An example of effective Red Teaming is Operation Desert Storm, where RTA was utilized to simulate and assess potential Iraqi strategies and tactics, which in turn led to improved operational planning and decision-making.

In its nature, the role of RTA is to:

  • Challenge institutionalized beliefs
  • Help avoid cognitive biases
  • Aid in plan assessment
  • Establish a common understanding
  • Formulate insights and intuition
  • Detect flaws in assumptions

Red Team Analysis in Practice πŸ”—︎

RTA is a complex and context-dependent technique to plan and execute. In the book Enhancing and Developing a Red Teaming Community in MORS, Kardos and Dexter identified seven different types of Red Teaming activities, including:

  • Field/Deployment Exercises
  • Wargaming
  • Cyber
  • Computational
  • Functional/CPX
  • Discussion/Tabletop Exercises
  • Critical Analysis

In terms of technical considerations, there are a few requirements to consider:

  1. The perspective and approach for each of these activity types need to be defined and planned to create the framework and boundaries for the exercise.
  2. Participant selection is critical to achieving ideological neutrality to maintain objectivity because a biased team may suppress dissent rather than engage in substantive debate.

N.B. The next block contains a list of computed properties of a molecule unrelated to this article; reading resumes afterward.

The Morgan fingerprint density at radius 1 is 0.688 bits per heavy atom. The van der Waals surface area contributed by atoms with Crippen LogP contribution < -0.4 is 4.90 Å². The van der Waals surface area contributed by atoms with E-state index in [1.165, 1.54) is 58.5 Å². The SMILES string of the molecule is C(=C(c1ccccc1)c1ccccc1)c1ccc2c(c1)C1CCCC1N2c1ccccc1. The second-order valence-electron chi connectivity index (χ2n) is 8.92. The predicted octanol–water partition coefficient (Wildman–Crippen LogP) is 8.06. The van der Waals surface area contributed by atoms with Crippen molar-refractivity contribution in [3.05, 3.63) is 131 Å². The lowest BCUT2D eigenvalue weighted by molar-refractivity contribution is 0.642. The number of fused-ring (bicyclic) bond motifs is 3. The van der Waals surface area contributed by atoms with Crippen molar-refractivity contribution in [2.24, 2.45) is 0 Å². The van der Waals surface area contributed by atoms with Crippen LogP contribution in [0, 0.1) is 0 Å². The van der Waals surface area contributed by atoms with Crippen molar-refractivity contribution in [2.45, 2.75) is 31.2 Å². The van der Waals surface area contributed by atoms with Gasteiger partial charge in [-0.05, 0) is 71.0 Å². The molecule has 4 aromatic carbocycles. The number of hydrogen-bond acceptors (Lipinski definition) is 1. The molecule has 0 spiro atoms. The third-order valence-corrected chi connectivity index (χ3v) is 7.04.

3. Given the nature of RTA and its requirement to understand the adversary’s mindset, intimate knowledge of adversarial tactics, technology, political climate, forces, systems, and values is necessary.

It is important to note that the expertise needed for RTA may surpass the capabilities of regular intelligence analysts and require experienced subject matter experts, such as university professors.

How Can SATs Help Shape Better Intelligence Analysis? πŸ”—︎

Both the Key Assumptions Check (KAC) and Red Team Analysis (RTA) provide valuable techniques for intelligence investigations, but their effectiveness relies on systematic, rigorous, and regular application.

Instead of simply mandating their teaching to analysts, it is advisable to invest time and resources in evaluating their usefulness to prevent SATs from complicating the analytic process rather than providing clarity.

In the longer term, prioritizing the understanding of SATs before implementation will support the professional growth of intelligence analysts and equip analysts with critically analyzed and effective techniques.